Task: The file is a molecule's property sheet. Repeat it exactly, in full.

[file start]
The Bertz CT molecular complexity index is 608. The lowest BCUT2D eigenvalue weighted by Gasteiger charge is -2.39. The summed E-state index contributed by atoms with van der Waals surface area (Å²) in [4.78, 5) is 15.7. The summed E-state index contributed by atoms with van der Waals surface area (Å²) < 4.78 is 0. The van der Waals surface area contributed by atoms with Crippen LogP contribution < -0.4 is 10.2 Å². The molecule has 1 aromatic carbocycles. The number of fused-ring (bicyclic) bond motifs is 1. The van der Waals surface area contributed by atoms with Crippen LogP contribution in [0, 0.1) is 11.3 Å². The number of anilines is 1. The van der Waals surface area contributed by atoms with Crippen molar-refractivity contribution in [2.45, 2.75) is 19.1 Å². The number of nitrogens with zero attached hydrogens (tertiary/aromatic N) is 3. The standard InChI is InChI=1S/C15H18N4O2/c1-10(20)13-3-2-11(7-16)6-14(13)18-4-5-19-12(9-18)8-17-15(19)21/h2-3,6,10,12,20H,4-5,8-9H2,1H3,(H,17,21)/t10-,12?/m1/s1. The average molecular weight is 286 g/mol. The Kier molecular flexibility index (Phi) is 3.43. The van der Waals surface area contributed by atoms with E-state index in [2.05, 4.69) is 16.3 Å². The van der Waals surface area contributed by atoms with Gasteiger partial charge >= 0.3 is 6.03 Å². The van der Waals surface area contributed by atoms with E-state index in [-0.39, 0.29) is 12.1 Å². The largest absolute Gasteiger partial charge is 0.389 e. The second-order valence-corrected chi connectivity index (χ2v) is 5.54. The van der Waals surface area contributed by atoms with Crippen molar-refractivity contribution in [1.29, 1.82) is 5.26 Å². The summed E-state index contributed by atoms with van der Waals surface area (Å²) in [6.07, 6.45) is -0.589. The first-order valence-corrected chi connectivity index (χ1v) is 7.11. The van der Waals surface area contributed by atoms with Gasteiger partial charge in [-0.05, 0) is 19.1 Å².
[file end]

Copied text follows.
The Bertz CT molecular complexity index is 608. The lowest BCUT2D eigenvalue weighted by Gasteiger charge is -2.39. The summed E-state index contributed by atoms with van der Waals surface area (Å²) in [4.78, 5) is 15.7. The summed E-state index contributed by atoms with van der Waals surface area (Å²) < 4.78 is 0. The van der Waals surface area contributed by atoms with Crippen LogP contribution < -0.4 is 10.2 Å². The molecule has 1 aromatic carbocycles. The number of fused-ring (bicyclic) bond motifs is 1. The van der Waals surface area contributed by atoms with Crippen LogP contribution in [0, 0.1) is 11.3 Å². The number of anilines is 1. The van der Waals surface area contributed by atoms with Crippen molar-refractivity contribution in [2.45, 2.75) is 19.1 Å². The number of nitrogens with zero attached hydrogens (tertiary/aromatic N) is 3. The standard InChI is InChI=1S/C15H18N4O2/c1-10(20)13-3-2-11(7-16)6-14(13)18-4-5-19-12(9-18)8-17-15(19)21/h2-3,6,10,12,20H,4-5,8-9H2,1H3,(H,17,21)/t10-,12?/m1/s1. The average molecular weight is 286 g/mol. The Kier molecular flexibility index (Phi) is 3.43. The van der Waals surface area contributed by atoms with E-state index in [2.05, 4.69) is 16.3 Å². The van der Waals surface area contributed by atoms with Gasteiger partial charge >= 0.3 is 6.03 Å². The van der Waals surface area contributed by atoms with E-state index in [-0.39, 0.29) is 12.1 Å². The largest absolute Gasteiger partial charge is 0.389 e. The second-order valence-corrected chi connectivity index (χ2v) is 5.54. The van der Waals surface area contributed by atoms with Crippen molar-refractivity contribution in [1.29, 1.82) is 5.26 Å². The summed E-state index contributed by atoms with van der Waals surface area (Å²) in [6.07, 6.45) is -0.589. The first-order valence-corrected chi connectivity index (χ1v) is 7.11. The van der Waals surface area contributed by atoms with Gasteiger partial charge in [-0.05, 0) is 19.1 Å².